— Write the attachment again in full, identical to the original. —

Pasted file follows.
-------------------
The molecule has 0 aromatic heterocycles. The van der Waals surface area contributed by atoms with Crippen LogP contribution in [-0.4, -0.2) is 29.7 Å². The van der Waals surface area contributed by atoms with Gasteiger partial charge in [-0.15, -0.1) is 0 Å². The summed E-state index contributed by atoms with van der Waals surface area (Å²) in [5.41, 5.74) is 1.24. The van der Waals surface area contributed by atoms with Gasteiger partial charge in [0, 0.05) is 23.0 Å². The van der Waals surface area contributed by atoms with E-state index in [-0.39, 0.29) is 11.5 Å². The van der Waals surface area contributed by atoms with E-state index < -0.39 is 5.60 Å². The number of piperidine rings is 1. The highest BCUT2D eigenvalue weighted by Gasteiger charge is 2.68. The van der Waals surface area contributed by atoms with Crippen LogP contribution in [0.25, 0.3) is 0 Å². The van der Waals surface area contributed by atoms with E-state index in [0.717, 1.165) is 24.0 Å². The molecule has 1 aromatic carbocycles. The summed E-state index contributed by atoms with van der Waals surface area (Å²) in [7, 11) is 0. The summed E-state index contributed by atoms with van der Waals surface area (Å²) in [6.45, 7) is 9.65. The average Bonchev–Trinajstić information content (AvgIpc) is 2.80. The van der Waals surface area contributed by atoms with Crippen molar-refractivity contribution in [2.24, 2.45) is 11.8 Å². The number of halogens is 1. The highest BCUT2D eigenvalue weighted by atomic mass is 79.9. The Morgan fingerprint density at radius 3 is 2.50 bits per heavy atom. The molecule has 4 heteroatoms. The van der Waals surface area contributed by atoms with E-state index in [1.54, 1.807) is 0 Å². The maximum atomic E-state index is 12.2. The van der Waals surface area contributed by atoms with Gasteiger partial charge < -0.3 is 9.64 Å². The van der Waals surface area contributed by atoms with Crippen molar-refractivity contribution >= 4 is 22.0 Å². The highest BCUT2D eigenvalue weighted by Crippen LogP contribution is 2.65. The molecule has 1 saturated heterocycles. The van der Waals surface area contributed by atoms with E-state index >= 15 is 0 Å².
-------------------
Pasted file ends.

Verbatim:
The molecule has 0 aromatic heterocycles. The van der Waals surface area contributed by atoms with Crippen LogP contribution in [-0.4, -0.2) is 29.7 Å². The van der Waals surface area contributed by atoms with Gasteiger partial charge in [-0.15, -0.1) is 0 Å². The summed E-state index contributed by atoms with van der Waals surface area (Å²) in [5.41, 5.74) is 1.24. The van der Waals surface area contributed by atoms with Gasteiger partial charge in [0, 0.05) is 23.0 Å². The van der Waals surface area contributed by atoms with E-state index in [-0.39, 0.29) is 11.5 Å². The van der Waals surface area contributed by atoms with E-state index < -0.39 is 5.60 Å². The number of piperidine rings is 1. The highest BCUT2D eigenvalue weighted by Gasteiger charge is 2.68. The van der Waals surface area contributed by atoms with Crippen LogP contribution in [0.25, 0.3) is 0 Å². The van der Waals surface area contributed by atoms with E-state index in [0.717, 1.165) is 24.0 Å². The molecule has 1 aromatic carbocycles. The summed E-state index contributed by atoms with van der Waals surface area (Å²) in [7, 11) is 0. The summed E-state index contributed by atoms with van der Waals surface area (Å²) in [6.45, 7) is 9.65. The average Bonchev–Trinajstić information content (AvgIpc) is 2.80. The van der Waals surface area contributed by atoms with Crippen molar-refractivity contribution in [2.24, 2.45) is 11.8 Å². The number of halogens is 1. The highest BCUT2D eigenvalue weighted by atomic mass is 79.9. The Morgan fingerprint density at radius 3 is 2.50 bits per heavy atom. The molecule has 4 heteroatoms. The van der Waals surface area contributed by atoms with E-state index in [1.54, 1.807) is 0 Å². The maximum atomic E-state index is 12.2. The van der Waals surface area contributed by atoms with Gasteiger partial charge < -0.3 is 9.64 Å². The van der Waals surface area contributed by atoms with Crippen molar-refractivity contribution >= 4 is 22.0 Å². The highest BCUT2D eigenvalue weighted by Crippen LogP contribution is 2.65. The molecule has 1 saturated heterocycles. The van der Waals surface area contributed by atoms with E-state index >= 15 is 0 Å².